This is a story about sorrow and loss of a child to adoption and how the author lost herself as well. An unconventional memoir, it tells of the relationship between trauma and memory loss.
It is a story about the Baby Scoop Era, a hidden past of United States history starting after World War II and ending with Roe v Wade in l972. Up to nine million mothers in this country surrendered newborn babies to adoption. The author gave birth at this time.
The author had been in the Peace Corps when she became pregnant, was flown back to Washington D.C. and placed in a psychiatric unit. Two months later, she disappeared into a “home for unwed mothers” in New York City where many mothers were coerced into giving up their babies.
Her brother Fred was the one supportive person in her life at this time and he was a grammar teacher in Spanish Harlem.
After moving to Cambridge, Massachusetts, she began to completely forget the birth of her child. This lack of memory was to continue for many decades while she drank herself into the hospital many times.
Because her life had no grounding and no permanence, she was willing to accept whatever was happening around her: radical politics, living on a wild piece of land in Northern California with other women, homesteading in Virginia with a friend and raising sheep, goats and pigs, and living alone in a cabin with no hot water and no plumbing above a nest of rattlesnakes.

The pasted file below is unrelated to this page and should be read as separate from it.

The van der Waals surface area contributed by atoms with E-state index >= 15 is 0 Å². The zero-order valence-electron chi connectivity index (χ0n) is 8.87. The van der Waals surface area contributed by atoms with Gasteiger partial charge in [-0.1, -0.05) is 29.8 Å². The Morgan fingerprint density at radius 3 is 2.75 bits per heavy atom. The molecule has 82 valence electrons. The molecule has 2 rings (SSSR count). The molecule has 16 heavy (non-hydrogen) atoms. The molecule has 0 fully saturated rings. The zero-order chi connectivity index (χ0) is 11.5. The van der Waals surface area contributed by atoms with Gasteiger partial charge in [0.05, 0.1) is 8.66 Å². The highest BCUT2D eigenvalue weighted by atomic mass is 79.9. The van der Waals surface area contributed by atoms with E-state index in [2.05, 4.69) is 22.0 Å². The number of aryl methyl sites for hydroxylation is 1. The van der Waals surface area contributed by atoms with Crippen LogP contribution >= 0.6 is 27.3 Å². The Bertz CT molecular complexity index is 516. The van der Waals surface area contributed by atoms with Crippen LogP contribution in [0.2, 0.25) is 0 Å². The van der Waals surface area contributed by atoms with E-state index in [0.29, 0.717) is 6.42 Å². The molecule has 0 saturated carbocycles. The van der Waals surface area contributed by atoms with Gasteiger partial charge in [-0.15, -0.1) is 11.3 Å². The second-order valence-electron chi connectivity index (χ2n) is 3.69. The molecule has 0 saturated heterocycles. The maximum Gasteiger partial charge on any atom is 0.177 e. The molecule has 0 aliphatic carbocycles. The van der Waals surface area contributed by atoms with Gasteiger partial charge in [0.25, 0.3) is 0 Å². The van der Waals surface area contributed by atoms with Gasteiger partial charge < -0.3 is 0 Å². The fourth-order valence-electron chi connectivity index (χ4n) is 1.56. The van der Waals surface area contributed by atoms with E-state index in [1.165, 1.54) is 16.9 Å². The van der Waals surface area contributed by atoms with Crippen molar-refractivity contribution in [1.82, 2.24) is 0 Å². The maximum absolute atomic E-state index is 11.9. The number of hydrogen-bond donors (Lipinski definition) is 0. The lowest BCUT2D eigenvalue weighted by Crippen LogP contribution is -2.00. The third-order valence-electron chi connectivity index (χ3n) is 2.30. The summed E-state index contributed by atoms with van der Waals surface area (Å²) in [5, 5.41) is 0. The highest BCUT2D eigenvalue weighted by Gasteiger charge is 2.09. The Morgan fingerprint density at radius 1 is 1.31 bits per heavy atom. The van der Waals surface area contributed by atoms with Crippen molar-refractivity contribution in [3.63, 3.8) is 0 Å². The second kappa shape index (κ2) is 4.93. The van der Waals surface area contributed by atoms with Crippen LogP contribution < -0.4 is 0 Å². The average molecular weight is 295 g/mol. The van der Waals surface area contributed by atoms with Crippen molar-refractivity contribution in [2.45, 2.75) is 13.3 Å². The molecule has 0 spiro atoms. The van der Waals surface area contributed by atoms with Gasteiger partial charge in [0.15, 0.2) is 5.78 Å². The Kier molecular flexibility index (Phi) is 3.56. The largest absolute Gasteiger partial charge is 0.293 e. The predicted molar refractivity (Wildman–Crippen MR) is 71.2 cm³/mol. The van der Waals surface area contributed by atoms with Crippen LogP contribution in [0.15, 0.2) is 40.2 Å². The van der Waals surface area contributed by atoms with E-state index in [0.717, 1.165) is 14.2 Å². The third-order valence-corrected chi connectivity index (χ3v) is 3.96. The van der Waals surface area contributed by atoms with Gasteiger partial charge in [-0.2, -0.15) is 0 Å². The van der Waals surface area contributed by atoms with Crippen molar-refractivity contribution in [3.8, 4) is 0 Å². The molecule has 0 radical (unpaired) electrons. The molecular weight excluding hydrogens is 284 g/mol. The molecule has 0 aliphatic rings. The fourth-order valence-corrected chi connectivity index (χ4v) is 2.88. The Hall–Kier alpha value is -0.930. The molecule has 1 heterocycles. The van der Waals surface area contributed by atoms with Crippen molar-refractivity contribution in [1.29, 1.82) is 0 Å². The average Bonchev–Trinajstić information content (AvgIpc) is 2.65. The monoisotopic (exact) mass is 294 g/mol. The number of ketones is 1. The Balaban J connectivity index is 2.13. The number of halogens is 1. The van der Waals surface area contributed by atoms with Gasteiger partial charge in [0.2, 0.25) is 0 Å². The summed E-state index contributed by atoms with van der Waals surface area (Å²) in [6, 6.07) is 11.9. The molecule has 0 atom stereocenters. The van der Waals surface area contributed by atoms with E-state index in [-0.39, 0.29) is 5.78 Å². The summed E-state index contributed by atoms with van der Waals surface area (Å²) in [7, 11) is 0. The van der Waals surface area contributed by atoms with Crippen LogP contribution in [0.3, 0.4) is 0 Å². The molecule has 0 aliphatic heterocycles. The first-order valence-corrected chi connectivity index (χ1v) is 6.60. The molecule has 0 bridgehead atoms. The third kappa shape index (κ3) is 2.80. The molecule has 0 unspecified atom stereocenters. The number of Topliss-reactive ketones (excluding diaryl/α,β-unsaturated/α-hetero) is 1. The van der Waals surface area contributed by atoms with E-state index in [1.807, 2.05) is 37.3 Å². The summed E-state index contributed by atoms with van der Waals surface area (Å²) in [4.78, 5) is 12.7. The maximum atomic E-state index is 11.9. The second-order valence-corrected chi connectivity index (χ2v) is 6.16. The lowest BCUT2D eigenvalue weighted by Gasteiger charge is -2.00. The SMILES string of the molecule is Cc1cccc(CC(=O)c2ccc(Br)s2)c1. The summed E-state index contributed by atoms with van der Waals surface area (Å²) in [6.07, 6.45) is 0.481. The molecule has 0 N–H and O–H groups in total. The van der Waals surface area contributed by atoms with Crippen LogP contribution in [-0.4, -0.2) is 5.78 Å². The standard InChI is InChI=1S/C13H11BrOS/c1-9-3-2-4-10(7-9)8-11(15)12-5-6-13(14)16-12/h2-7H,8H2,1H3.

After years of restlessness and wandering, she becomes sober and begins to remember the child she lost. Acknowledging that she must finally tell the story of her past, she seeks counseling and begins the search for her son. After exhaustive searches without results, she understands that his absence has spilled down over so many years of her life. She also knows that grief is porous; that it can last a lifetime but you can honor the past by living with gratitude for the present.
Holly Odell is now in her later years and never could have realized how exciting and difficult it was to write about this period of her life. She is a member of Jerry Waxler’s memoir group in Quakertown, PA. Holly was a medical writer who then became a nurse at age 50. She is presently retired and content with her life.